Almanzor said she talked with the chief of police and learned that an ordinance already prohibits dogs from the school grounds, leashed or unleashed.

In the principal's report, Almanzor said she would go to a SALT (School Accountability for Learning and Teaching) meeting in Smithfield next month, doing it as part of professional development "in order to prepare for our SALT visits next year."

Almanzor also said two students from North Kingstown High School were running afterschool programs, through the Jamestown Education Fund enrichment program. Jason Gorelick teaches violin, and Alicia Lane instructs a drawing class. "It's really neat to have kids come back and teach," Almanzor added.

In her report on the Melrose Avenue School Improvement Team, Kallfelz said she met with faculty members about how to challenge an upper-end learner. She also announced a yard sale on May 12, to raise funds for the Peyton Watson Medical Fund.

From the Lawn School Improvement Team report, Almanzor announced Community Day, to be held May 24. Community members will team up with grades five to eight and present their interests to students. She also announced the spring session of after school enrichment programs will begin the week of April 9.

In a discussion about finding a new school committee lawyer, Almanzor suggested writing a letter to the editor advertising for someone to sit on the search committee.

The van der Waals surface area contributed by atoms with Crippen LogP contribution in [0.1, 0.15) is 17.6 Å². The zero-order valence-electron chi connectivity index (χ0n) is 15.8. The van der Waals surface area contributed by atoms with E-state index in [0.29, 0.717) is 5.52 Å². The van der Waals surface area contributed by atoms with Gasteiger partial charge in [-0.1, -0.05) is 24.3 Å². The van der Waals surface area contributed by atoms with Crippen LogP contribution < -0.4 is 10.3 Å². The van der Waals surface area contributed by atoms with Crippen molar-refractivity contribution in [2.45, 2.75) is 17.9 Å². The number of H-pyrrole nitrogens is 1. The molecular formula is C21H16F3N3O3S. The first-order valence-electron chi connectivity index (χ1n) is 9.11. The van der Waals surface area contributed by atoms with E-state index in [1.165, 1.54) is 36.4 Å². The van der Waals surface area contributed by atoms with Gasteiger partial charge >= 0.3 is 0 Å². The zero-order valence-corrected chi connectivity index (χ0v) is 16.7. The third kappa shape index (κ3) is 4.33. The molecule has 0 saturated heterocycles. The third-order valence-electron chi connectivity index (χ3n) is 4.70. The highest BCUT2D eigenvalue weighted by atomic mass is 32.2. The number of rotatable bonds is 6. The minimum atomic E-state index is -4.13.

In a legislative report, Kaiser shared the Department of Municipal Affairs' response to her testimony on the interpretation of law S-3050 regarding unfunded mandates. She also shared the interpretation by the Department of Education that rules and regulations established prior to January are not eligible for reimbursement.

In a public forum, Kaiser assured concerned parents that special education services would not change unless to benefit, despite the committee's investigation into possibilities of shared services. "It's simply an exploration. There is no intention to change the model," Kaiser said.

Tony Rafanelli, co-chairman of the Special Education Local Advisory Committee, stood up to say he has been a part of the investigation, and assured those present that "everyone's concerns will be considered."

In correspondence, the school committee received:

+ A letter from Harrison Wright, vice president of the Jamestown Historical Society, proposing the renewal of school and society joint efforts to secure a grant to support a Jamestown history room and related programs at Lawn Avenue School. Power noted he met with the historical society regarding the use of the space near the library, "but this was before program sharing." He also noted the mutual benefits, including staff development and behavior intervention, as well as financial benefit to the town. Power agreed to tell the society about the committee's consideration of leasing the room to an outside special education service provider.

+ An e-mail from a parent expressing opposition to drug testing of students.